Mentions: To improve human genome engineering with oligonucleotides, we worked with a well-characterized reporter system [19] consisting of a HeLa cell line with two stably integrated copies of a modified EGFP gene (mEGFP). This version of EGFP has a non-functional start codon (TTG) which can be rescued by targeting oligos (Figure 1a, Table 1) encoding for a functional ATG, thus the oligo-mediated targeting efficiency can be determined by flow cytometry as the percentage EGFP+ cells (Fig. 1b). We confirmed previous findings [27] where targeting mEGFP with a 25 bp long oligo complementary to the non-transcribed strand and carrying a centrally located mismatch and six PTO bonds at each end (F5-3, Fig. 1c) delivered with Lipofectamine 2000 yielded a substantial proportion of EGFP+ cells after 48 hours (~0.5%), and this efficiency was further increased to ~2% by slowing down DNA replication with thymidine treatment. Other cationic lipid transfection reagents resulted in lower efficiencies, possibly due to low nuclear accumulation of the oligo (Figures S1,S2). Alternative delivery methods such as electroporation and nucleofection failed to produce any significant proportion of EGFP+ cells (not shown). An oligo complementary to the transcribed strand, F5-2, did not produce any EGFP+ cells significantly different from background. Transfection of an oligo encoding an alternative ATG-restoring mutation 9 bp away from the first site resulted in ~0.4% EGFP+ cells (F5-5, Fig. 1a,c), whereas an oligo carrying a non-coding mismatch (F5-6, Fig. 1c) did not produce EGFP+ cells, demonstrating that the expression of EGFP depends on the targeting oligo sequence restoring the ORF. To further verify that EFGP+ cells had undergone the desired genomic modification, EGFP+ and – cells were sorted out by fluorescent-activated cell sorting (FACS) and genotyped by allele-specific qPCR (AS-qPCR). The EGFP+ population was estimated by AS-qPCR to carry 11–13% converted DNA, which matches the 12.5% expected if these cells have undergone a single oligo incorporation at one of the two genomic mEGFP during DNA replication (1/8 strands at the end of S phase) but not yet proceeded through cell division. In the EGFP- population, the proportion of corrected alleles was estimated to be ~1%, which may either represent corrected cells that had not yet produced functional EGFP protein or PCR artifacts caused by residual targeting oligonucleotides in the cells [28].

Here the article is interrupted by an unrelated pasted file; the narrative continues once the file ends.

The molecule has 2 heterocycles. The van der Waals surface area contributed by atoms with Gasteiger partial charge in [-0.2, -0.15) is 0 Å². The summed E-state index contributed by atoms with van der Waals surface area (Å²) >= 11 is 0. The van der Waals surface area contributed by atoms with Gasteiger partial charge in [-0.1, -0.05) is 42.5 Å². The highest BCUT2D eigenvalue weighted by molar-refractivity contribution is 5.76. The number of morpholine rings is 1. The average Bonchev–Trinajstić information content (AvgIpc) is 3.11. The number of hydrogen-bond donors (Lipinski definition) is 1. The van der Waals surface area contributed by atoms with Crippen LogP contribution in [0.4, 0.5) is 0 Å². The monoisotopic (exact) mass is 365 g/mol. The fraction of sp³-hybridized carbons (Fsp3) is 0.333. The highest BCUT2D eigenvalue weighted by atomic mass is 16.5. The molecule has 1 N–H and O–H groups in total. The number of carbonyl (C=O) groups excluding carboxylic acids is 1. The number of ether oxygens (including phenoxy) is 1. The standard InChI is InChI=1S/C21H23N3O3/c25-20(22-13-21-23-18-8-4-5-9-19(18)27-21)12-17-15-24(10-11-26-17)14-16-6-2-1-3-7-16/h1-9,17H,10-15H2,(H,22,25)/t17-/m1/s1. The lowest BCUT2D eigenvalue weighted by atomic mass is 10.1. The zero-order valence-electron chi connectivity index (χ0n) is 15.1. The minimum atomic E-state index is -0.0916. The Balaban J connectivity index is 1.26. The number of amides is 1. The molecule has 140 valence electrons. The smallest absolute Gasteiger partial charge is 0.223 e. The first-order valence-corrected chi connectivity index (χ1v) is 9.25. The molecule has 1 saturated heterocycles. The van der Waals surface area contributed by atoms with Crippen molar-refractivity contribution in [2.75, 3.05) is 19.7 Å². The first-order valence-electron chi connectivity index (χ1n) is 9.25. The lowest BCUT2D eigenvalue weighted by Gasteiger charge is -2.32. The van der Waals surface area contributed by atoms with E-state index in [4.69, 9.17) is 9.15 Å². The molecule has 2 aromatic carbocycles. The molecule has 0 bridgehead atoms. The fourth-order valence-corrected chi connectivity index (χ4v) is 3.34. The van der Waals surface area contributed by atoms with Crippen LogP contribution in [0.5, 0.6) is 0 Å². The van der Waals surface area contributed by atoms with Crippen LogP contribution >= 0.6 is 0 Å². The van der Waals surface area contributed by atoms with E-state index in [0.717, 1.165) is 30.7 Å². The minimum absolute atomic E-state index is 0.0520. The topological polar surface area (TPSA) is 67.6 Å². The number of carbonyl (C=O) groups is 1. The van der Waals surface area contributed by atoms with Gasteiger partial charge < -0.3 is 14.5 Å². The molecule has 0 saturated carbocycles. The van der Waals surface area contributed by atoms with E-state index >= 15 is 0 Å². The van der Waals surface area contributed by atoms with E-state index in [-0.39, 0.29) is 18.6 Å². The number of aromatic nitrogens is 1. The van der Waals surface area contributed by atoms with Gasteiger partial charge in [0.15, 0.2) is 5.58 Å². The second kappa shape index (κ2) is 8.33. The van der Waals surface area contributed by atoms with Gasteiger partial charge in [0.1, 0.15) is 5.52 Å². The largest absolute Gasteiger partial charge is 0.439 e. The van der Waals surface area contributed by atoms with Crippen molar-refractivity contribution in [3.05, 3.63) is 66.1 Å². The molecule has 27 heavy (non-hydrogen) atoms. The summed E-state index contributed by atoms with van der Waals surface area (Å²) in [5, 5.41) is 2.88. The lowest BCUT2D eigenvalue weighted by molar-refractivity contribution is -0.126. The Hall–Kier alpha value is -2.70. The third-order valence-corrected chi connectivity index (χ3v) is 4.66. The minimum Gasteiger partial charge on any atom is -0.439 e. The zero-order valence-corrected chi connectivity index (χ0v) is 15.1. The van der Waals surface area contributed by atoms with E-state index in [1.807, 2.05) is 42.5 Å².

Bottom Line: Stably EGFP-corrected cells were generated at a frequency of ~0.05% with an optimized oligonucleotide design combining modified bases and reduced number of phosphorothioate bonds.We provide evidence from comparative RNA-seq analysis suggesting cellular immunity induced by the oligonucleotides might contribute to the low viability of oligo-corrected cells.Further optimization of this method should allow rapid and scalable genome engineering in human cells.

View Article: PubMed Central - PubMed

Affiliation: Department of Genetics, Harvard Medical School, Boston, Massachusetts, United States of America.

ABSTRACT
Recent advances allow multiplexed genome engineering in E. coli, employing easily designed oligonucleotides to edit multiple loci simultaneously. A similar technology in human cells would greatly expedite functional genomics, both by enhancing our ability to test how individual variants such as single nucleotide polymorphisms (SNPs) are related to specific phenotypes, and potentially allowing simultaneous mutation of multiple loci. However, oligo-mediated targeting of human cells is currently limited by low targeting efficiencies and low survival of modified cells. Using a HeLa-based EGFP-rescue reporter system we show that use of modified base analogs can increase targeting efficiency, in part by avoiding the mismatch repair machinery. We investigate the effects of oligonucleotide toxicity and find a strong correlation between the number of phosphorothioate bonds and toxicity. Stably EGFP-corrected cells were generated at a frequency of ~0.05% with an optimized oligonucleotide design combining modified bases and reduced number of phosphorothioate bonds. We provide evidence from comparative RNA-seq analysis suggesting cellular immunity induced by the oligonucleotides might contribute to the low viability of oligo-corrected cells. Further optimization of this method should allow rapid and scalable genome engineering in human cells.

Show MeSH
Related in: MedlinePlus